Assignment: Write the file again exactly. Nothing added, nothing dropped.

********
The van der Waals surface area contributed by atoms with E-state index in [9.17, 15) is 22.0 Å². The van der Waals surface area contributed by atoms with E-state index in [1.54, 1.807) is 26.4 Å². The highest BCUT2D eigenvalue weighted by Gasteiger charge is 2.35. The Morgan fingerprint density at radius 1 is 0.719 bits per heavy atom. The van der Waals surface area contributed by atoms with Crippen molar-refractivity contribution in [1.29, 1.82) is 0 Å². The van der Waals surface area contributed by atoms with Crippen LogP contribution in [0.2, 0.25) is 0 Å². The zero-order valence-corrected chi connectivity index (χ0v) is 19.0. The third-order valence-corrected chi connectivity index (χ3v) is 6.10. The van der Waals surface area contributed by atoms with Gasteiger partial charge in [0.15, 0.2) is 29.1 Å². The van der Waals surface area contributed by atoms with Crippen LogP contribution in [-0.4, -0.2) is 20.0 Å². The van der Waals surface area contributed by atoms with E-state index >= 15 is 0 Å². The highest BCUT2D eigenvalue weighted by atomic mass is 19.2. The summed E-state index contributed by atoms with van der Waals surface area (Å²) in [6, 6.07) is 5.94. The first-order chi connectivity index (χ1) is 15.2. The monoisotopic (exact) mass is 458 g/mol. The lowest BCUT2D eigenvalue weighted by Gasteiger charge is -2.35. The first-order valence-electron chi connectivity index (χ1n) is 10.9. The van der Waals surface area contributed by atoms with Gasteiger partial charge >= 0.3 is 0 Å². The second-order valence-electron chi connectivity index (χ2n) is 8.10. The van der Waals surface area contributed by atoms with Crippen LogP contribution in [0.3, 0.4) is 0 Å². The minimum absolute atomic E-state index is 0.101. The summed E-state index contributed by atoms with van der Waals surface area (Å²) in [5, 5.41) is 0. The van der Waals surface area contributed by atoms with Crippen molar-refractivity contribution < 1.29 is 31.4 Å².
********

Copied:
The van der Waals surface area contributed by atoms with E-state index in [9.17, 15) is 22.0 Å². The van der Waals surface area contributed by atoms with E-state index in [1.54, 1.807) is 26.4 Å². The highest BCUT2D eigenvalue weighted by Gasteiger charge is 2.35. The Morgan fingerprint density at radius 1 is 0.719 bits per heavy atom. The van der Waals surface area contributed by atoms with Crippen molar-refractivity contribution in [1.29, 1.82) is 0 Å². The van der Waals surface area contributed by atoms with Crippen LogP contribution in [0.2, 0.25) is 0 Å². The zero-order valence-corrected chi connectivity index (χ0v) is 19.0. The third-order valence-corrected chi connectivity index (χ3v) is 6.10. The van der Waals surface area contributed by atoms with Gasteiger partial charge in [0.15, 0.2) is 29.1 Å². The van der Waals surface area contributed by atoms with Crippen LogP contribution in [-0.4, -0.2) is 20.0 Å². The van der Waals surface area contributed by atoms with E-state index >= 15 is 0 Å². The highest BCUT2D eigenvalue weighted by atomic mass is 19.2. The summed E-state index contributed by atoms with van der Waals surface area (Å²) in [6, 6.07) is 5.94. The first-order chi connectivity index (χ1) is 15.2. The monoisotopic (exact) mass is 458 g/mol. The lowest BCUT2D eigenvalue weighted by Gasteiger charge is -2.35. The first-order valence-electron chi connectivity index (χ1n) is 10.9. The van der Waals surface area contributed by atoms with Gasteiger partial charge >= 0.3 is 0 Å². The second-order valence-electron chi connectivity index (χ2n) is 8.10. The van der Waals surface area contributed by atoms with Crippen LogP contribution in [0.3, 0.4) is 0 Å². The minimum absolute atomic E-state index is 0.101. The summed E-state index contributed by atoms with van der Waals surface area (Å²) in [5, 5.41) is 0. The van der Waals surface area contributed by atoms with Crippen molar-refractivity contribution < 1.29 is 31.4 Å².